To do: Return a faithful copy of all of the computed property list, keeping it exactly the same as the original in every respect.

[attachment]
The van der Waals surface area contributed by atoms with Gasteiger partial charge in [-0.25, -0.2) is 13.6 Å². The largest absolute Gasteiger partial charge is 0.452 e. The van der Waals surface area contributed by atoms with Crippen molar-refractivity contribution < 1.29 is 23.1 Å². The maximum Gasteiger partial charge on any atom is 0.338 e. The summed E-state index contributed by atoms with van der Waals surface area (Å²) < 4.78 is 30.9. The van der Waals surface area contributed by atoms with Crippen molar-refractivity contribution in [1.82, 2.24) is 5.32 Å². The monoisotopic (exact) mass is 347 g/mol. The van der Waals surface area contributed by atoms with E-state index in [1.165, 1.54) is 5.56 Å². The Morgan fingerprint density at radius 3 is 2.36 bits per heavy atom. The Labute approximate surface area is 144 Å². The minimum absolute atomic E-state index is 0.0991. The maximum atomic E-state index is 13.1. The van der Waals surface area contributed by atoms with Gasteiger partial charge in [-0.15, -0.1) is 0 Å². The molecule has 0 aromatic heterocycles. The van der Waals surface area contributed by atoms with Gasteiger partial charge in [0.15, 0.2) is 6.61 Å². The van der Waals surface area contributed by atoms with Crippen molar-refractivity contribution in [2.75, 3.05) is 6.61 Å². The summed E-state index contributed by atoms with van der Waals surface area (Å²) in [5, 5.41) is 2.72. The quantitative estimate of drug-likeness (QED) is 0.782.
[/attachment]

The van der Waals surface area contributed by atoms with Gasteiger partial charge in [-0.25, -0.2) is 13.6 Å². The largest absolute Gasteiger partial charge is 0.452 e. The van der Waals surface area contributed by atoms with Crippen molar-refractivity contribution < 1.29 is 23.1 Å². The maximum Gasteiger partial charge on any atom is 0.338 e. The summed E-state index contributed by atoms with van der Waals surface area (Å²) < 4.78 is 30.9. The van der Waals surface area contributed by atoms with Crippen molar-refractivity contribution in [1.82, 2.24) is 5.32 Å². The monoisotopic (exact) mass is 347 g/mol. The van der Waals surface area contributed by atoms with E-state index in [1.165, 1.54) is 5.56 Å². The Morgan fingerprint density at radius 3 is 2.36 bits per heavy atom. The Labute approximate surface area is 144 Å². The minimum absolute atomic E-state index is 0.0991. The maximum atomic E-state index is 13.1. The van der Waals surface area contributed by atoms with Gasteiger partial charge in [-0.15, -0.1) is 0 Å². The molecule has 0 aromatic heterocycles. The van der Waals surface area contributed by atoms with Gasteiger partial charge in [0.15, 0.2) is 6.61 Å². The van der Waals surface area contributed by atoms with Crippen molar-refractivity contribution in [2.75, 3.05) is 6.61 Å². The summed E-state index contributed by atoms with van der Waals surface area (Å²) in [5, 5.41) is 2.72. The quantitative estimate of drug-likeness (QED) is 0.782.